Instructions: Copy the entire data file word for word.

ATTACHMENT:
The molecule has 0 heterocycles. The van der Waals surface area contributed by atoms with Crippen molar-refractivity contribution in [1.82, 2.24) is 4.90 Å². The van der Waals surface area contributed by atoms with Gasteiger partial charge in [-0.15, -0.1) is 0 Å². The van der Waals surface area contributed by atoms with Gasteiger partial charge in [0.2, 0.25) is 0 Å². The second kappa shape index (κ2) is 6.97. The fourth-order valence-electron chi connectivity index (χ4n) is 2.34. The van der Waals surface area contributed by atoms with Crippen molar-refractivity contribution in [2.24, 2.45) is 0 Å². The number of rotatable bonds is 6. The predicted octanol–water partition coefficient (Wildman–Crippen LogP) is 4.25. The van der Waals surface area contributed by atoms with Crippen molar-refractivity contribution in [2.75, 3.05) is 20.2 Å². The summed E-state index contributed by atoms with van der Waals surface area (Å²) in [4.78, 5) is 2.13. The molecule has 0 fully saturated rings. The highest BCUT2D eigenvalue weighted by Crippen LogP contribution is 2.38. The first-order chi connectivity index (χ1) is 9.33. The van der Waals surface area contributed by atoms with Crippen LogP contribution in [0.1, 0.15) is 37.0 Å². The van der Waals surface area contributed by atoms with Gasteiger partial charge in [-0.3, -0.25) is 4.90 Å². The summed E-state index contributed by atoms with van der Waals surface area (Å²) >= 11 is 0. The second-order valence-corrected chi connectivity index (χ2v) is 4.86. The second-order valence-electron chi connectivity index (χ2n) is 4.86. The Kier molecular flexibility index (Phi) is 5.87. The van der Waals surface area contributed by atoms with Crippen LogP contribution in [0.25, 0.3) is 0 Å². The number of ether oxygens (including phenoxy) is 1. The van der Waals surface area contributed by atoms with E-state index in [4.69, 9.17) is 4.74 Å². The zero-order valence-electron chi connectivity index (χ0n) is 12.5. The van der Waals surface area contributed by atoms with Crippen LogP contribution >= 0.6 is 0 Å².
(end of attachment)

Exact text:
The molecule has 0 heterocycles. The van der Waals surface area contributed by atoms with Crippen molar-refractivity contribution in [1.82, 2.24) is 4.90 Å². The van der Waals surface area contributed by atoms with Gasteiger partial charge in [-0.15, -0.1) is 0 Å². The van der Waals surface area contributed by atoms with Gasteiger partial charge in [0.2, 0.25) is 0 Å². The second kappa shape index (κ2) is 6.97. The fourth-order valence-electron chi connectivity index (χ4n) is 2.34. The van der Waals surface area contributed by atoms with Crippen molar-refractivity contribution in [2.24, 2.45) is 0 Å². The number of rotatable bonds is 6. The predicted octanol–water partition coefficient (Wildman–Crippen LogP) is 4.25. The van der Waals surface area contributed by atoms with Crippen molar-refractivity contribution in [2.75, 3.05) is 20.2 Å². The summed E-state index contributed by atoms with van der Waals surface area (Å²) in [4.78, 5) is 2.13. The molecule has 0 fully saturated rings. The highest BCUT2D eigenvalue weighted by Crippen LogP contribution is 2.38. The first-order chi connectivity index (χ1) is 9.33. The van der Waals surface area contributed by atoms with Crippen LogP contribution in [0.1, 0.15) is 37.0 Å². The van der Waals surface area contributed by atoms with Gasteiger partial charge in [-0.3, -0.25) is 4.90 Å². The summed E-state index contributed by atoms with van der Waals surface area (Å²) >= 11 is 0. The second-order valence-corrected chi connectivity index (χ2v) is 4.86. The second-order valence-electron chi connectivity index (χ2n) is 4.86. The Kier molecular flexibility index (Phi) is 5.87. The van der Waals surface area contributed by atoms with Crippen LogP contribution in [0.25, 0.3) is 0 Å². The number of ether oxygens (including phenoxy) is 1. The van der Waals surface area contributed by atoms with E-state index in [4.69, 9.17) is 4.74 Å². The zero-order valence-electron chi connectivity index (χ0n) is 12.5. The van der Waals surface area contributed by atoms with Crippen LogP contribution >= 0.6 is 0 Å².